Monday, 27 February 2012

Another new book!

As if my book shelf was not already bursting at the seams, I have just bought Shirley Trevina's new book 'Breaking The Rules Of Watercolour'. I pre-ordered it from Amazon, so it was eagerly awaited, as she has been a great inspiration to me in the past. I have also been to a couple of her demonstrations at the craft fair at Patchings Farm in Nottinghamshire, and I found her a most charismatic speaker and demonstrator!

There is lots to read and look at, some old friends and lots of new work. I have thoroughly enjoyed my initial delve into the pages, but I do have a couple of comments.... I feel that some of the paintings are photoed just a tad too close for me, they take something away from the work, which I feel should be viewed from a bit of a distance to get the full effect, and her green work in France is not really to my taste. I hope she does not go too far along this route, and lose sight of the style of painting that I so much admire. That said the book is gloriously colourful and does exactly what it says on the jacket!

The arrival of the book reminded me of how complex some of her paintings are, especially the backgrounds, and what an amazing amount of resources she must have collected over the years. I thought I might have a go at something in her style! My attempts are far too tightly produced, I so wish I could get the hang of this free approach to watercolour, but instantly the subject is complex and contains lots of small elements everything tightens again. Must keep trying harder!

Here is the resultant painting, hope you enjoy looking.

                                                        'Spring Flowers'   Watercolour on
                                                        140lb Fabriano Artistico Extra

I am pleased with the way in which all the weight is in the top part of the painting and the bottom left area fades away to very little. Will try that again, we so often do it the other way around. I do find yellow flowers difficult to get right, I think it is something to do with choosing what colour to use for the shadow areas. They so quickly look dirty.

Wednesday, 1 February 2012

Daniel Smith Paints

Time to start a new painting, and I had a determination to see exactly what I could do with the new range of paints that I have recently acquired. That makes it sound as if I have bought the whole range all in one go, but that is far from the truth. Daniel Smith Watercolours are, in my experience, beautifully textured paints with lots of exciting colours, but they come with a heafty price tag. I already have a goodly stock of artist quality paints bought over time, 'just in case I cannot afford to replace in the future' which I must use up before they begin to deteriorate, but I cannot help but be tempted by the Daniel Smith range, so I have been buying one or two slowly over a few months every time Peter does us a mass order at Art Group (avoids postage costs). As others need replacing I will certainly acquire more!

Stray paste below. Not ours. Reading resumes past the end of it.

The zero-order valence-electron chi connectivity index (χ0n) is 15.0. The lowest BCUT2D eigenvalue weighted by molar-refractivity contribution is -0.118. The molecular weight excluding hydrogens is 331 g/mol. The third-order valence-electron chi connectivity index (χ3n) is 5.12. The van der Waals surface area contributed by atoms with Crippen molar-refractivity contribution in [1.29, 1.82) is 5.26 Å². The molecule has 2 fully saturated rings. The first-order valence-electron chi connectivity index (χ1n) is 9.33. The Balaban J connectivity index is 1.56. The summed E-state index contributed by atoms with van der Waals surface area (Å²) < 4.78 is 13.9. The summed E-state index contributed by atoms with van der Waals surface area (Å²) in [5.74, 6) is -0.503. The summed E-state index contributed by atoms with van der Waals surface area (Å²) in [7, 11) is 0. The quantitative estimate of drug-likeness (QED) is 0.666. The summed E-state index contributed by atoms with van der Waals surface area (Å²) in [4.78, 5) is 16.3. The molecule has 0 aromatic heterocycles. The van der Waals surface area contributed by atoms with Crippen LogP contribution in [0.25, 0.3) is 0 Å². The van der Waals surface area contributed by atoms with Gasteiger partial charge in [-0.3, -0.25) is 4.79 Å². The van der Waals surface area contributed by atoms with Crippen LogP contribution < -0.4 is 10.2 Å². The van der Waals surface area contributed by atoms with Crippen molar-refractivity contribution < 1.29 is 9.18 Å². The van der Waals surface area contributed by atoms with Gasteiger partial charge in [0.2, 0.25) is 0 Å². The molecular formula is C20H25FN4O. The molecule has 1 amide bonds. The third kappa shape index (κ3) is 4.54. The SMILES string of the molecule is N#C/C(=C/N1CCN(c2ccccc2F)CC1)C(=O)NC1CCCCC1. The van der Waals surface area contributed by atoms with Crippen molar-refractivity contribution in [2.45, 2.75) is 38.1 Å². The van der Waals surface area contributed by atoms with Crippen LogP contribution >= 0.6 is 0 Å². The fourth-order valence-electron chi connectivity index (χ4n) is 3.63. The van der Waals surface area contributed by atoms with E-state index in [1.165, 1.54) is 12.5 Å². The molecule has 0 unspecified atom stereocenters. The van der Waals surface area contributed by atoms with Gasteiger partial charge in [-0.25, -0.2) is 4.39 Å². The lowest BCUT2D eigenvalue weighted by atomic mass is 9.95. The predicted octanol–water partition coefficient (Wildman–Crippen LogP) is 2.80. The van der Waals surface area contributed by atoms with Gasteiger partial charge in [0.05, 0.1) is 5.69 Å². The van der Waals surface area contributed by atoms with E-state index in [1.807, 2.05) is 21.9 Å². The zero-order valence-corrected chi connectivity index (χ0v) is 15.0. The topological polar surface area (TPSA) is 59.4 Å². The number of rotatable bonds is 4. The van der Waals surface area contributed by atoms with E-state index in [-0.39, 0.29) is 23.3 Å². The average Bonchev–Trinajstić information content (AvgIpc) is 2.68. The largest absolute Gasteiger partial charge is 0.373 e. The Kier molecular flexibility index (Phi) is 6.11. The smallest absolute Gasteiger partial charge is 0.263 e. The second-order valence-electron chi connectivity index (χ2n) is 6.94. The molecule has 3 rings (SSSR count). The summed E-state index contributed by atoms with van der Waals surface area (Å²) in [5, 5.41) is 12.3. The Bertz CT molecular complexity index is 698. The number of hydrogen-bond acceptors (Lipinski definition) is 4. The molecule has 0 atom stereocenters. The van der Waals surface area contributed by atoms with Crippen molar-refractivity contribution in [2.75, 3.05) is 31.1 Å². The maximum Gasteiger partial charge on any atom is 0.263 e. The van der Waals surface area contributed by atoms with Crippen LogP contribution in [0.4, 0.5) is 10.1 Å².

At the moment I have seven or eight tubes with names such as 'Moonglow' and 'Rose of Ultramarine' and so I set about painting  something predominantly with these paints and only using the likes of Winsor and Newton or Graham and Co if I didn't have what I needed in Daniel Smith. It was lovely to mix the creamy paints on the palette, and also use them straight from the tube. The colours are really vibrant so they give the whole range from pale to really dark depending on the amount of water that is added. I have a green called 'Green Apatite Genuine' which I find a really natural green, and when mixed with Indigo, Paynes Grey or Burnt Sienna works well for my dark areas of background.

The full list of  of colours that I have at the moment comprises: Hookers Green, Pyrol Red, Green Apatite, Opera Pink, Quinachridone Magenta, Rose of Ultramarine, and Moonglow. I used the last five of these in the Iris painting below, together with a few others to produce a painting with which I am very pleased.

In order to concentrate on the effects of the paints, and to test them effectively, I am afraid that it was back to the comfort zone, and away with the freer experimental approach!

'Pink Iris'  35 x 50cm
Fabriano Extra White Rough 300gms

Maybe the shadows should be a bit darker, but I hadn't the courage to mix the colour any deeper, I was afraid of over doing it. I find this the hardest part of the painting, and as it has to be the last thing I do I am always afraid that all the preceding hard work will be for nothing if I mess it up, so I lack the courage to be really bold. Thank you for looking, hope you enjoy it.